N5ESE's QRP 0-35 Transmitting Inline Attenuator


(click on any picture to see larger version)

NOTE: 'N5FC' is my former call.
This project was constructed while that call was valid, and you may observe references to it.

If you have any interest in "milliwatting" (i.e., QRP ops below 1 watt), you're gonna love this project. Encouraged by our results on-the-air with the 10 db attenuator, we endeavored to expand our flexibility, with an attenuator switchable in 5 db steps from 0 through 35 db. Usable throughout the HF range (and maybe into VHF), it allows one to reduce a 5-watt signal in by about 1/3 with each 5db step, until you've divided it by 3000 (that's roughly 1.6 milliwatts! Think you can't have some fun with that? You bet you can! Here's the clincher: cost: less than $25, and a couple of long evenings of your time.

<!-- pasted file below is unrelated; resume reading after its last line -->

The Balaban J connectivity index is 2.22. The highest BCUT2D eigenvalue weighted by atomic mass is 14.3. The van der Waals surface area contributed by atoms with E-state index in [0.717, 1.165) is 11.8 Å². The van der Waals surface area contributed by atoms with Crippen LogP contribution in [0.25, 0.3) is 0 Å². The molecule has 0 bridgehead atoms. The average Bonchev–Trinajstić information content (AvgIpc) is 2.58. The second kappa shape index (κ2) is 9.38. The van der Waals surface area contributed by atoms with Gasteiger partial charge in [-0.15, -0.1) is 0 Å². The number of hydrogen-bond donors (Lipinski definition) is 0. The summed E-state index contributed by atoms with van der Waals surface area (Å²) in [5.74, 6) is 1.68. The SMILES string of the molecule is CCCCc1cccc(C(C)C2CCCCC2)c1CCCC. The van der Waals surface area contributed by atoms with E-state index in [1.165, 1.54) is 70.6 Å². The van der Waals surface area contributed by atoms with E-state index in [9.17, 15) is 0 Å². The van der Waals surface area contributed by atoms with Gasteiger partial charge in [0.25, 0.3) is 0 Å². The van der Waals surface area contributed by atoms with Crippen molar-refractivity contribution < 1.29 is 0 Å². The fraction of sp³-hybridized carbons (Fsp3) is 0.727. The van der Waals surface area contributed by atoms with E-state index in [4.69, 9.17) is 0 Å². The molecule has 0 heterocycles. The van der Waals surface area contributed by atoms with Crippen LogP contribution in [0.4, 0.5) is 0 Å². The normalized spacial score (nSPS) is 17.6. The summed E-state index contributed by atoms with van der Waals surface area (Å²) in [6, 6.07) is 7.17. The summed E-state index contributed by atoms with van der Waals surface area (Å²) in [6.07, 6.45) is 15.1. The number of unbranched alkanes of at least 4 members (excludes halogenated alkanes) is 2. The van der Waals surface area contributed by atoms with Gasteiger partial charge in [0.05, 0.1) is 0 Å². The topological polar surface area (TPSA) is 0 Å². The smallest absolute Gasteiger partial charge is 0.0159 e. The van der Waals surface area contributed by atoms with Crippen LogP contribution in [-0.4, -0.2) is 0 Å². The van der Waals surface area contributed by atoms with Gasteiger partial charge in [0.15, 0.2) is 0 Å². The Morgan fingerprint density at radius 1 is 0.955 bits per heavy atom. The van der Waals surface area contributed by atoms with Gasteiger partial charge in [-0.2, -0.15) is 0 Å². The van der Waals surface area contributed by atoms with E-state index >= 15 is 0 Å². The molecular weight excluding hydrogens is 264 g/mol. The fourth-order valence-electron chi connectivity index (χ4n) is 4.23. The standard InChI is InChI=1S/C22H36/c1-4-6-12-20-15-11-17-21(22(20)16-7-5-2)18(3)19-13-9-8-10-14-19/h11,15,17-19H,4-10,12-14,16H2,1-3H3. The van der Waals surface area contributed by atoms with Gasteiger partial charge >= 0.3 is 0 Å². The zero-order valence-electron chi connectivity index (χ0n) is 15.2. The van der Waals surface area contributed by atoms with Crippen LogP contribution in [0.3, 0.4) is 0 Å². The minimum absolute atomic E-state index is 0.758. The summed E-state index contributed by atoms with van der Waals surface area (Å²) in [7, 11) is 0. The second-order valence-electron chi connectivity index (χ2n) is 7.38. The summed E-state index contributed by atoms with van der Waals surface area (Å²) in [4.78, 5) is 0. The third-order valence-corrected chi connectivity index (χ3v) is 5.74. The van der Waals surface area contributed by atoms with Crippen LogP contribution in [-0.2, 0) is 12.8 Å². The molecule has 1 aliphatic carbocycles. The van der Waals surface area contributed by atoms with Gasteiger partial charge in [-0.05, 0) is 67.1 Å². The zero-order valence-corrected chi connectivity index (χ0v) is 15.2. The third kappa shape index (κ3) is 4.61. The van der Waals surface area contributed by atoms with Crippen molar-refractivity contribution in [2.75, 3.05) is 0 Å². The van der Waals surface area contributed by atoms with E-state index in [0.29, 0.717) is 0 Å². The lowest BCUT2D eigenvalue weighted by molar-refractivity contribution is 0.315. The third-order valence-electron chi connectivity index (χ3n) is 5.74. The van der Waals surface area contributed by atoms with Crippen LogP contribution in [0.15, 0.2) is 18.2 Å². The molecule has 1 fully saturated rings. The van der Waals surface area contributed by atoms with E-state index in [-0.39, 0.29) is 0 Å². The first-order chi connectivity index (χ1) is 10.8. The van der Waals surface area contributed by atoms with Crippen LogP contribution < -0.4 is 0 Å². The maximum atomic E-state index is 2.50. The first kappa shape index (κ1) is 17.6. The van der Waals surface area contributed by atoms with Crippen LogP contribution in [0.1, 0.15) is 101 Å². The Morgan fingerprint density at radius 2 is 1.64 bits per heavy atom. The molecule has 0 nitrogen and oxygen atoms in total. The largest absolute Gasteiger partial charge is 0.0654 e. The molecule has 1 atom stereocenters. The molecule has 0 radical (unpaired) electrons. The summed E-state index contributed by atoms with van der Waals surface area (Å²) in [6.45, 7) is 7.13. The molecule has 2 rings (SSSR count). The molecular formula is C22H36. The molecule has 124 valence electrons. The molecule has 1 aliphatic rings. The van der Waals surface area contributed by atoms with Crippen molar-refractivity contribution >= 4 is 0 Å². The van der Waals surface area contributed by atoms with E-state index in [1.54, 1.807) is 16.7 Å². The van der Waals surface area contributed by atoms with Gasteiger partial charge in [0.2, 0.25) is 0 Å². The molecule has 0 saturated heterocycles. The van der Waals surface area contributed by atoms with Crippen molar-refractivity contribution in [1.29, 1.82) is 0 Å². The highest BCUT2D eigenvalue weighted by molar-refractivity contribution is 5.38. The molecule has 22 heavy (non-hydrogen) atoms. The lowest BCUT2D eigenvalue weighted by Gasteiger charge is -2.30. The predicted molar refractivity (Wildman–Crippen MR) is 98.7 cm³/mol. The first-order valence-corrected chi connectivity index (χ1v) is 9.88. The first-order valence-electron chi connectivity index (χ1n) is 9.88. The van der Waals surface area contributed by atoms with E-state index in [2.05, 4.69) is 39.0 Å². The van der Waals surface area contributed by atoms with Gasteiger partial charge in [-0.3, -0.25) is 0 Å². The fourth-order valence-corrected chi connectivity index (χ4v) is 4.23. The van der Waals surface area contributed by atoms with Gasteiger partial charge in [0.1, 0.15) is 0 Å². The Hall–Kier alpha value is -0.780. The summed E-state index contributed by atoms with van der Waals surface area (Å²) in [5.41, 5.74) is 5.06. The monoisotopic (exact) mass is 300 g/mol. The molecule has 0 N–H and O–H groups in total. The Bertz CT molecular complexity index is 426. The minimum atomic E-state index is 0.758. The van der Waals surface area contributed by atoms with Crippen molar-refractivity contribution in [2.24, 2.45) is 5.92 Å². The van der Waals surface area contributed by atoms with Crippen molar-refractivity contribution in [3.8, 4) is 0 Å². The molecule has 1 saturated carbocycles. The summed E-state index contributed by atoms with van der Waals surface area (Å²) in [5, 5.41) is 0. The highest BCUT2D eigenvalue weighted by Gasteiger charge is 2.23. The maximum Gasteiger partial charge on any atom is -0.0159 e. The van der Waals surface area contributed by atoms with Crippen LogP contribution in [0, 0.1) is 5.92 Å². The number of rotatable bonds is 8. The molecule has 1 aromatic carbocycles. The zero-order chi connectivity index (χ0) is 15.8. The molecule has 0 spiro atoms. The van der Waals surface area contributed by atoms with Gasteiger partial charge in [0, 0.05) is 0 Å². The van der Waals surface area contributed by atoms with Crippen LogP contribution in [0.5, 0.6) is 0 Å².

We'll not go into all the details of attenuators in general. You might want to reveiew our other attenuator page for a more generic discussion.

Below is a schematic of the switchable attenuator. Click on the image to see an expanded image with a table of component values.

Click on the image above to see a larger, more readable image and component data

We tried hard to make sure all the parts could be bought at Radio Shack. We ended up using their 1-watt 5% metal-oxide resistors (100 and 10-ohms), available there for a mere 25-cents each (RS 271-152). The remainder of resistors are common 1/2-watt carbon film, also available at Radio Shack. The DPDT micro-toggle switch (RS 275-626, $3) was selected for it's small form factor and it's excellent ratings. Two UG-1094 BNC jacks provide my favorite means of connecting RF.